Joanne (True Blue) said...

Kingston, you're absolutely correct. The supremes and the justice system.

SouthernOntarioan said...

Kingston, I was about to say the exact same thing. The governments will just let the courts strike down the law against polygamy and will then shrug their shoulders and say 'we can't do anything!'

Anonymous said...

I don't care about this issue at all.
I do however care that taxdollars may be being spent supporting services in a community where polygamy is illegal.

Where does it all end if a government were to support it?

I don't think any gov't would.

liberal supporter said...

the will just let the supremes do it for them
The supremes do not make law. They can strike down laws that are unconstitutional. They can interpret laws in ways not intended by Parliament, but they do not "make" law.

In the SSM case, gays were excluded from marriage to each other simply because of their genders being the same (sexual discrimination), which is unconstitutional.

Discrimination by number of participants does not infringe any individual rights. Discrimination by number of marriages you can have at a time (one) does not infringe any individual rights.

There is no constitutional reason to change "marriage" to include relationships with more than two people, or to allow more than one at a time. Bigamy is still illegal.

You may see more recognition of realities, that people do live in communal relationships, but what the adults do in the bedroom has no bearing on it. There can still only be conventional two person legal marriages in such a group, and each person can only be in one marriage at a time.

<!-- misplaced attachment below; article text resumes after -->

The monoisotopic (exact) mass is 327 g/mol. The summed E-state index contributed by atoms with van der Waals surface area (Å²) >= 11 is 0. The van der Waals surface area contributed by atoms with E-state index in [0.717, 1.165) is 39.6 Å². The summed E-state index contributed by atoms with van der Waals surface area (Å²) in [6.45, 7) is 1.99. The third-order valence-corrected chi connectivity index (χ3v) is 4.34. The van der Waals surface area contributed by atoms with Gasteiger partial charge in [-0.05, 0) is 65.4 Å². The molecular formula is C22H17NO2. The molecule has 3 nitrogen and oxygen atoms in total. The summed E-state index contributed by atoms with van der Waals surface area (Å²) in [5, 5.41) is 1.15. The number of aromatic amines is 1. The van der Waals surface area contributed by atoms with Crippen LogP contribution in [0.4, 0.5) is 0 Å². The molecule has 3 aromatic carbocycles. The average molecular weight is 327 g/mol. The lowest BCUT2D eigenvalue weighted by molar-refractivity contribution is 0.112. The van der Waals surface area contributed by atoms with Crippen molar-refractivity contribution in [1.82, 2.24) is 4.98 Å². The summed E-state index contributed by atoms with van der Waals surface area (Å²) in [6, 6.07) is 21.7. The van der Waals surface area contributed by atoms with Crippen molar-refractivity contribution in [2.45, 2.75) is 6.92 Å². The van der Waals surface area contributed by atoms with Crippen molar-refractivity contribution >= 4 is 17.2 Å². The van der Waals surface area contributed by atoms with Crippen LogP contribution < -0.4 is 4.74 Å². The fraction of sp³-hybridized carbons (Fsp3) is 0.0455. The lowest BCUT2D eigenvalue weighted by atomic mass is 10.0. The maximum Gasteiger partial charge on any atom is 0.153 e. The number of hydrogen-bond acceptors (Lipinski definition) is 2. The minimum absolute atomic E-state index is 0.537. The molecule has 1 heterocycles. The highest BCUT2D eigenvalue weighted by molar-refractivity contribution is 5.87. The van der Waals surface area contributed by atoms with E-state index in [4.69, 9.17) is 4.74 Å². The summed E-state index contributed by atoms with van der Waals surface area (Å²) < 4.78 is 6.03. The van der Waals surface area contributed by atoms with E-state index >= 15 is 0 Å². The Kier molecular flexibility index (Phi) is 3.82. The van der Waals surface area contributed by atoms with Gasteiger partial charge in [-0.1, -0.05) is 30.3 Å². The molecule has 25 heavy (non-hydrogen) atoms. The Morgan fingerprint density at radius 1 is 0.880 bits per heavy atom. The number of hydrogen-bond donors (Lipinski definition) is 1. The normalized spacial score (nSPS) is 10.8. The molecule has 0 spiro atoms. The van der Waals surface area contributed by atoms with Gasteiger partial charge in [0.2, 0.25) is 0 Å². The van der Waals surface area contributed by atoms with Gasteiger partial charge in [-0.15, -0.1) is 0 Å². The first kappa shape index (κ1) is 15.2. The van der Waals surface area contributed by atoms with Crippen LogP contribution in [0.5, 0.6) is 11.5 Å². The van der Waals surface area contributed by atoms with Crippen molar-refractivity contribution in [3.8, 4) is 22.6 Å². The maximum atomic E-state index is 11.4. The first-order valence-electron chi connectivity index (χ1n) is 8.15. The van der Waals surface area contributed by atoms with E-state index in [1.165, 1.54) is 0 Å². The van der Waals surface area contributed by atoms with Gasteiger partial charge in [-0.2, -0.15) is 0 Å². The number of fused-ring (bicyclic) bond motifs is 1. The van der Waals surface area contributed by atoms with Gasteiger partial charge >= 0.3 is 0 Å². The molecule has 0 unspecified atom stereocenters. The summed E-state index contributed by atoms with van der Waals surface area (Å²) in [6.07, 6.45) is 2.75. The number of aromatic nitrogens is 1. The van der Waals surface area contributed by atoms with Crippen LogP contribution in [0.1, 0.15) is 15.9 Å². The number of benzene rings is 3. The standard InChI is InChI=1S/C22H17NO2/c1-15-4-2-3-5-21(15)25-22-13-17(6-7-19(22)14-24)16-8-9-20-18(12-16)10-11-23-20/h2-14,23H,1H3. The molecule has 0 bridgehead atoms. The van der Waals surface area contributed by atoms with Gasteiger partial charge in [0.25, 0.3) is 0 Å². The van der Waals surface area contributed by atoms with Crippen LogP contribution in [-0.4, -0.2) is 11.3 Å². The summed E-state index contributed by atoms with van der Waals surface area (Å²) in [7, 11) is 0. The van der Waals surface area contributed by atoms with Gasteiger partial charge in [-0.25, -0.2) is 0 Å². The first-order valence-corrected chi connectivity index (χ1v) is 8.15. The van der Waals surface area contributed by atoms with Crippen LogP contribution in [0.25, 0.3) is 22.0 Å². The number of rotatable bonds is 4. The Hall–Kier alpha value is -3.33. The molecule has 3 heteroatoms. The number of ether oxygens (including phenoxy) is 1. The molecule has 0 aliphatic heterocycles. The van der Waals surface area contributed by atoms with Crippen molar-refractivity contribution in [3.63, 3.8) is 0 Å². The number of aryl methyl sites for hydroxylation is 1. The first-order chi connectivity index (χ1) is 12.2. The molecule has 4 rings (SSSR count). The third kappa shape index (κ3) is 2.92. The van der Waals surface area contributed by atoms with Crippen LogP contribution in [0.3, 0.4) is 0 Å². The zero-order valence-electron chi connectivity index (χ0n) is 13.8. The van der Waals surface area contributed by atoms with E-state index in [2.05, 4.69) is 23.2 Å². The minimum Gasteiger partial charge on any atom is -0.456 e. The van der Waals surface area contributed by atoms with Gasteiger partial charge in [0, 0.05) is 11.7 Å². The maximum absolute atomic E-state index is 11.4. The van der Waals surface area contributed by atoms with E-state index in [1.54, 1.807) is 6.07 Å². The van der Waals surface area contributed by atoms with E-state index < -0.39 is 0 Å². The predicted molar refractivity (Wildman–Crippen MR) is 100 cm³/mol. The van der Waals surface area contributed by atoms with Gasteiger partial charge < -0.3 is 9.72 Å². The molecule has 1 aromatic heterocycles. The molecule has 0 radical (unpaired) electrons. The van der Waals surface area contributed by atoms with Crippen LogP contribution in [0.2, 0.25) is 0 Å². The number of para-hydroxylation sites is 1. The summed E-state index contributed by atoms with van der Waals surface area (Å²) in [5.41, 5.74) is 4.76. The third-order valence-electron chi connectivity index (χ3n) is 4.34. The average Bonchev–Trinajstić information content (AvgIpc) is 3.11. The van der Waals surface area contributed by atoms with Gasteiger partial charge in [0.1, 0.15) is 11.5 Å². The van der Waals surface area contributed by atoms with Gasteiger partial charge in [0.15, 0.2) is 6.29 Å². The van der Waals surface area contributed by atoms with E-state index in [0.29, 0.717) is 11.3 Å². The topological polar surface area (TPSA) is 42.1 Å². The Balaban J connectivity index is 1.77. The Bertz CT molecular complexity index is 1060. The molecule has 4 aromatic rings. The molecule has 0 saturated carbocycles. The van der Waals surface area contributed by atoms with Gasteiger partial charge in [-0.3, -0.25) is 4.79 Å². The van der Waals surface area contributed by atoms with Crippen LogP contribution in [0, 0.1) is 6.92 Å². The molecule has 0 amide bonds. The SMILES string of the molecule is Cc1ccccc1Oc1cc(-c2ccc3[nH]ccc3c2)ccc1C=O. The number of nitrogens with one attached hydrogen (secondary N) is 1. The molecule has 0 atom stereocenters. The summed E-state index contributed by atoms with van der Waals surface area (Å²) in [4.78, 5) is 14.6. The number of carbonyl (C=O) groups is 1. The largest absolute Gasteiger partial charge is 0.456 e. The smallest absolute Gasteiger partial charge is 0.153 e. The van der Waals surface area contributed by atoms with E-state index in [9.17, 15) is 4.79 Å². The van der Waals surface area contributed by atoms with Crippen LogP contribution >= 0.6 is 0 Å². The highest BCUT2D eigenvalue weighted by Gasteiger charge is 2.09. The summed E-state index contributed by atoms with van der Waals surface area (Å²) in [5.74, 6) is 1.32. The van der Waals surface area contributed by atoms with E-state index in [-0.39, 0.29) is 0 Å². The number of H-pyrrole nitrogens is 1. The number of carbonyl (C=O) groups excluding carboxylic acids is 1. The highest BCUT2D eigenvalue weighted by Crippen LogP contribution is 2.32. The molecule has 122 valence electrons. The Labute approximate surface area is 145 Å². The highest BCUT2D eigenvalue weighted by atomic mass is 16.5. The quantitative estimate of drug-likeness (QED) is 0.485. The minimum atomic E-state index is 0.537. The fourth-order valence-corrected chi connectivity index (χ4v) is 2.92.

Joanne (True Blue) said...

You may see more recognition of realities, that people do live in communal relationships, but what the adults do in the bedroom has no bearing on it. There can still only be conventional two person legal marriages in such a group, and each person can only be in one marriage at a time.

I'll buy that, but what about the simple decriminalization of polygamy and any plural common law union? I'm assuming that in the eyes of the law any plural or communal relationship would be technically illegal? No?

Kingston said...

LS, I am suggesting that the supremes will do that it as a charter challenge under Freedom of Religion not under finding the law concerning the definition of marriage in error. I know if I was to fight it, that would be the angle I would take.

Kingston said...

PS. My orginal post was unclear, I know they do not make law, but they can force changes to the law. Heck in some cases they can force laws to be made can they not.

Joanne (True Blue) said...

Heck in some cases they can force laws to be made can they not.

I think they have the power to strike down laws if they are found to be unconstitutional.

C. LaRoche said...

Not of this would be as significant a debate if there wasn't such a taboo surrounding federal use of the notwithstanding clause.

The decriminalization of polygamy will require Parliamentary action since Parliament must ultimately pass all changes to law advanced by the SCC. If the SCC rules that the Canada Marriage Act (or what have you) is in violation of the Charter, and that polygamy should be decriminalized under that Act and in accordance with the Charter, I would assume any ruling party/coalition would find itself in unpopular straits if it did not re-criminalize polygamy after-the-fact, through Parliament, either by invoking the notwithstanding clause, advancing a Charter amendment, or finding some nook in Parliamentary convention that can skirt the issue (think of what Harper did by conventionalizing -- rather than formalizing -- Senate reform).

In other words, the "unpopularity" of section 33 might suddenly outweigh the unpopularity of decriminalizing polygamy.

I am, of course, assuming that the decriminalization of polygamy would be sufficiently unpopular.

Joanne (True Blue) said...

I wonder what the popular opinion would be if the difference between decriminalization and legalization were properly explained?

In some ways, decriminalization would protect women the way it is apparently supposed to protect women in the sex-trades. Children can ensue from either situation, and need protection as well.

It is happening, and it is only going underground as a result of both being a criminal offense.

I'm going to be away from the computer for a while, LaRoche, but feel free to leave a comment, and I'll deal with it after my hiatus.
Thanks.